That’s right: take objection to objections. In fact, make someone else’s strong challenge another way you prove your point. Kevan Kjar took us deep into the process of reframing objections in the September Spark Session, which you can view any time you wish, here.

Reassess your crisis communications plan

Are you ready for a real crisis to hit your organization? Have you thought about what you would do if your CEO were lost in a plane crash? What if someone on staff embezzled organizational funds? Or if you were deluged with accusations that you’re unfairly influenced by corporate interests, or Nazis – or both?

Welcome to the dark side.

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A “Donor Stewardship” way of life

Envelope 1024X864pxI’m worried about Lenora. I haven’t heard from her in awhile, and I fear age has caught up with her. Last time she pledged, she wrote that she had reduced her giving level and might not be able to give anything at all in 2017. What I like least is that letters remain unresponded to (but not returned with the dreaded “deceased” notation), phone calls aren’t answered, and she doesn’t do email.

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8 Lessons Learned from Starting a Podcast

Once a fringe “new media” tactic, podcasts have come into their own by taking advantage of smart phone automotive audio link capabilities and catering to the expectation of “my content, my choice.”

Podcasting is an easy tactic to deploy, well worth the time and money – so long as those who create the content tailor the way they talk about policy to a podcasting audience. Given a tech-savvy audience, it will help you achieve your communications objectives. You should know ahead of time that podcasting is also a regular time commitment on the scale of maintaining a website or a regular radio spot. Don’t start one until you evaluate how it fits into your organizational plans and structure.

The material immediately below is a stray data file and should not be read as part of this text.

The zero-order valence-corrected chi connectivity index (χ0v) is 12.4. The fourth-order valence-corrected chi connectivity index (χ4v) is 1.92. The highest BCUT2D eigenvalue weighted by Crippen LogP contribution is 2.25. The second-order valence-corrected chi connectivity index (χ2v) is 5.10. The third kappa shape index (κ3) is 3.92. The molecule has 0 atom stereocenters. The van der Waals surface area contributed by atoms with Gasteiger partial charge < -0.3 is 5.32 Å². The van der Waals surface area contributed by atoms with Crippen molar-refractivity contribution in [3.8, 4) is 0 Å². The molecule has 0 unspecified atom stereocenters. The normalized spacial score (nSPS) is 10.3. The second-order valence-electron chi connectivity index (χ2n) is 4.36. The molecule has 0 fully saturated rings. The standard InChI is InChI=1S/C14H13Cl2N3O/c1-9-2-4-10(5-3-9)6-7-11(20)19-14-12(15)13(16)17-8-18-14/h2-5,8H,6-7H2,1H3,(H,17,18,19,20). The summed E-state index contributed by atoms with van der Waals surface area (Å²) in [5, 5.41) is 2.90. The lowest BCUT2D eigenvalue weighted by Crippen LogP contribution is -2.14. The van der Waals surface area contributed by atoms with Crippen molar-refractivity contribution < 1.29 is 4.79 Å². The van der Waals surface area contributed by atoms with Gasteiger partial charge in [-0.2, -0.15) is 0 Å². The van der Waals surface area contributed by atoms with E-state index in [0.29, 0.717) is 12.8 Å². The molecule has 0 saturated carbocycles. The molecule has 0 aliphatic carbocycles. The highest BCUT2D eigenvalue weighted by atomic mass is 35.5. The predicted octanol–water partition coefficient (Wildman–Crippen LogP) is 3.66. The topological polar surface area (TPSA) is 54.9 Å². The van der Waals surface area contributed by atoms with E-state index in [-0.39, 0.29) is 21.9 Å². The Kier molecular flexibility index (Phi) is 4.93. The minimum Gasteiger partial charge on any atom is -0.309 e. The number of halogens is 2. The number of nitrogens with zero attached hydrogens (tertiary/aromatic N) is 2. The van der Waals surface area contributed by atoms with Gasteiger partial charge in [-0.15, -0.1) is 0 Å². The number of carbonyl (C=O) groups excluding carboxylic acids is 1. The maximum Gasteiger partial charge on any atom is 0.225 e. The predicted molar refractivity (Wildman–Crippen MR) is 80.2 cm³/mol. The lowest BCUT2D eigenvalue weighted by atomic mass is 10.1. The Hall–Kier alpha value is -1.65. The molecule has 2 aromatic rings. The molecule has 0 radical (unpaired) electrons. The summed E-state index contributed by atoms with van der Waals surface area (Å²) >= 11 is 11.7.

Are you interested in getting a podcast going at your organization?

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Spark Freedom Interns: Meet Emily Orr!

My name is Emily Orr! I grew up in Southern California. For the past three years, I have been living in Logan, Utah while attending Utah State University. I am entering my senior year, majoring in political science and minoring in organizational communication

I love hiking, kayaking, going to the gym, political activism, cooking, brunch(ing), traveling, and watching those weird documentaries on Netflix. I also really love dogs. I don’t have one (yet), but I find myself spending (too much) time watching dog videos on the internet.